Cybercriminals can find a “safe” space to operate in dark web marketplaces. — © AFP PHOTO / Robyn BECK
Software as a service (SaaS) holds a vast variety and amount of sensitive data, such as payment card numbers and personally identifiable information. Accordingly, SaaS environments are a particularly appealing target for cybercriminals. However, it is possible to eliminate the security vulnerabilities that may occur by taking the right precautions when using SaaS applications.
By providing the tools businesses need in cloud-based servers, SaaS lowers costs and provides companies with versatility and the ability to grow operations rapidly. However, it can also introduce security vulnerabilities. Companies often do not take threats into account when migrating to the cloud, but data breaches via SaaS resources, single or multi-account hijacking, poor identity management, misconfiguration, and insufficient API security are among the best-known security concerns regarding SaaS.
According to Juta Gurinaviciute, the chief technology officer at NordLayer, With robust cybersecurity measures, companies can make SaaS applications more secure. Gurinaviciute sets out some best security practices for SaaS:
Companies can reduce the danger of unauthorized breaches by installing robust authentication and access control systems. The implementation of multi-factor authentication ensures zero trust and provides the highest level of security against compromised credentials.
Users can apply multi-factor authentication (MFA) by combining different factors for authentication: something they know, something they have, and something they are. Examples of the first are a password or PIN; the second, a physical object such as a USB stick or a bank card; and the third, a fingerprint, retina, or voice. Signing on with a combination of two or more factors improves security. Furthermore, sign-on portals can be monitored and encrypted, and SaaS software work well together.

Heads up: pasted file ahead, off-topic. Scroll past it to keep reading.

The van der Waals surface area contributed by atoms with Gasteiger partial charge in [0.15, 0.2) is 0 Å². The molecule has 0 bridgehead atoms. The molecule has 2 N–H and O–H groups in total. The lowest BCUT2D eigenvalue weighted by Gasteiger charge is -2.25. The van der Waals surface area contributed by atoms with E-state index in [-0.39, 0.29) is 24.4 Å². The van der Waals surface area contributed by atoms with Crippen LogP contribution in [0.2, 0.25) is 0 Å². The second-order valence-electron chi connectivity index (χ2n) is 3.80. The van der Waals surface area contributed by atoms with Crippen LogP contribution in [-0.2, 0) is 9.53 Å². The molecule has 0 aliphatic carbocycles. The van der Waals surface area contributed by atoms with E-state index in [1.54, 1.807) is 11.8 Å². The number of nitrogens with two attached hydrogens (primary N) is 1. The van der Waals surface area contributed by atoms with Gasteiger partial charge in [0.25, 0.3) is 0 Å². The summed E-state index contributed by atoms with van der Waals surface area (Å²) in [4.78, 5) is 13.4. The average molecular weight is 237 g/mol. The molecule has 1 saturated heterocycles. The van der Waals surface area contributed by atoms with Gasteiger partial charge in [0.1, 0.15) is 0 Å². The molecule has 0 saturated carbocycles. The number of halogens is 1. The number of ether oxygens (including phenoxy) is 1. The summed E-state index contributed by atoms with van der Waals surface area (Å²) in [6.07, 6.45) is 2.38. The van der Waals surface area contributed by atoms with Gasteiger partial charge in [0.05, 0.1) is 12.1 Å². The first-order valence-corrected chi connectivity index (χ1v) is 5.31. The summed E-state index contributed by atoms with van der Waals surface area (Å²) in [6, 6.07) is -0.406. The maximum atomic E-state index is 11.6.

If companies want to guarantee solid security at all times, they must prefer SaaS providers that provide usage-pattern monitoring and notifications when security protocols are breached. Before adopting any solutions, companies should ensure that teams develop particular security policies for each service.
Although automation is a popular choice for reducing security duties, partial automation is usually the best option because it gives security professionals the fine-grained control they need to conduct audits and react when necessary. It is important to be able to track all SaaS usage on a frequent basis. SaaS ecosystems can shift quickly as new technologies become available and providers alter their business models. Companies should watch out for new, untracked SaaS consumption, and be on the lookout for unexpected developments.
As a gold standard add-on for enterprise SaaS installations, cloud access security broker (CASB) technologies can be API or proxy-based depending on the SaaS arrangement, and they add an extra layer of security management.
Many SaaS vendors purposefully build their products to work with CASB software. These technologies serve as policy enforcement centers, bringing together a variety of security services such as access control and authentication as well as behavior monitoring, encryption, and virus scanning. With a strong CASB, you can extend your security policies from on-premises to the cloud quickly and safely. Scaling up SaaS implementations will be easier, and CASB will also help with security compliance.
In addition to CASB, companies should ensure that employees use reputable VPNs that conceal their true IP addresses from malicious attackers and provide secure encryption. Smart firewalls that are configured to operate with your SaaS system are also essential.
Logging and awareness
Security is never compromised when using SaaS. For tracking the data and historical analysis, teams require the ability to log events. Companies should choose a cloud provider that can provide detailed data and logs and promises complete transparency. Also, should be assigned a security guard to ensure complete situational awareness at all times.
Transitioning to SaaS can bring new risks, particularly during times of organizational change when more employees move from offices to remote or hybrid work. Teaching employees cybersecurity essentials before deploying SaaS solutions, such as avoiding shared accounts, phishing awareness, VPN use, and password security is a must for companies.
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